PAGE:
South Korea's foreign minister, the clear favourite to become the next UN Secretary-General, vowed on Tuesday to pursue crucial reforms of the world body if elected, and seek a peaceful resolution to North Korea's nuclear standoff.
Ban Ki-moon, 62, cemented his position to succeed Kofi Annan after an informal poll on Monday by the 15 UN Security Council members showed 14, including the five veto-wielding members, voted in favour of Ban.
South Korean President Roh Moo-hyun on Tuesday congratulated Ban "for the good results," Roh's office said.
In Seoul, Ban said that if elected he would push for reform of the United Nations, which has been criticised for its ineffectiveness in dealing with global issues.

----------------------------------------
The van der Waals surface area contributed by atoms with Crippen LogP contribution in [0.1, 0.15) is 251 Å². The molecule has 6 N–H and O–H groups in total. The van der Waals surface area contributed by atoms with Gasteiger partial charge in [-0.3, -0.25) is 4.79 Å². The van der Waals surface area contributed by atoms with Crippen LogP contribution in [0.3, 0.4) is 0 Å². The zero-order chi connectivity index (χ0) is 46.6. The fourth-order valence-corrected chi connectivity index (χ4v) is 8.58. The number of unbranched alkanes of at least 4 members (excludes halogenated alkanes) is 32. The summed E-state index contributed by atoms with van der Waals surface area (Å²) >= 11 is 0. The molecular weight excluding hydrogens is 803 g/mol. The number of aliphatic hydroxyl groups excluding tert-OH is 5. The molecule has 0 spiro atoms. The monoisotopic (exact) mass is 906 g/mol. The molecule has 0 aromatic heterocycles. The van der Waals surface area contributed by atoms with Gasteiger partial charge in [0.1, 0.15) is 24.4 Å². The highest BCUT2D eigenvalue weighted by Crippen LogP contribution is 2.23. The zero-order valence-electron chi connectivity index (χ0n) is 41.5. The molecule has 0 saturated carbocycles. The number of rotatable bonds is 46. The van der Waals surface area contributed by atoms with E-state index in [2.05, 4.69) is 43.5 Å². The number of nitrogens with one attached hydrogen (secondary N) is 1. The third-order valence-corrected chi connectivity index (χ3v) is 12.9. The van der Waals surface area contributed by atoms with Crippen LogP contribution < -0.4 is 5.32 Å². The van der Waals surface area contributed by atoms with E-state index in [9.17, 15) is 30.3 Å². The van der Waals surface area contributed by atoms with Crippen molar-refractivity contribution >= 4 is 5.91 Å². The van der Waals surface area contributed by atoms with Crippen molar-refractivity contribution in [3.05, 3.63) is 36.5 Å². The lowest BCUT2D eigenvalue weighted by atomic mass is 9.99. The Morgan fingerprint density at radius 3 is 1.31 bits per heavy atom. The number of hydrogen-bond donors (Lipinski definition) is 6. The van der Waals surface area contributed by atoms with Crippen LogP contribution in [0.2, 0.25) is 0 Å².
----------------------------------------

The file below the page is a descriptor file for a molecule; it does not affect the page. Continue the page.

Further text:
"There have been many changes around the world during the past 60 years ... Various threats that we have not experienced in the past," Ban said.
"So it is true that there have been doubts and criticism over whether the UN has responded appropriately and effectively."
"The UN has a great task to exercise a more positive, efficient and effective leadership to manage well the challenges and tasks of the 21st century through reform," he said.
"If I become the secretary-general, I will exert greatest efforts for this through close cooperation with the UN member countries."
He also pledged to help resolve the international standoff over North Korea's nuclear programme, saying he would use his expertise in dealing with the communist nation "to give a boost to issues concerning peace and security of the Korean Peninsula.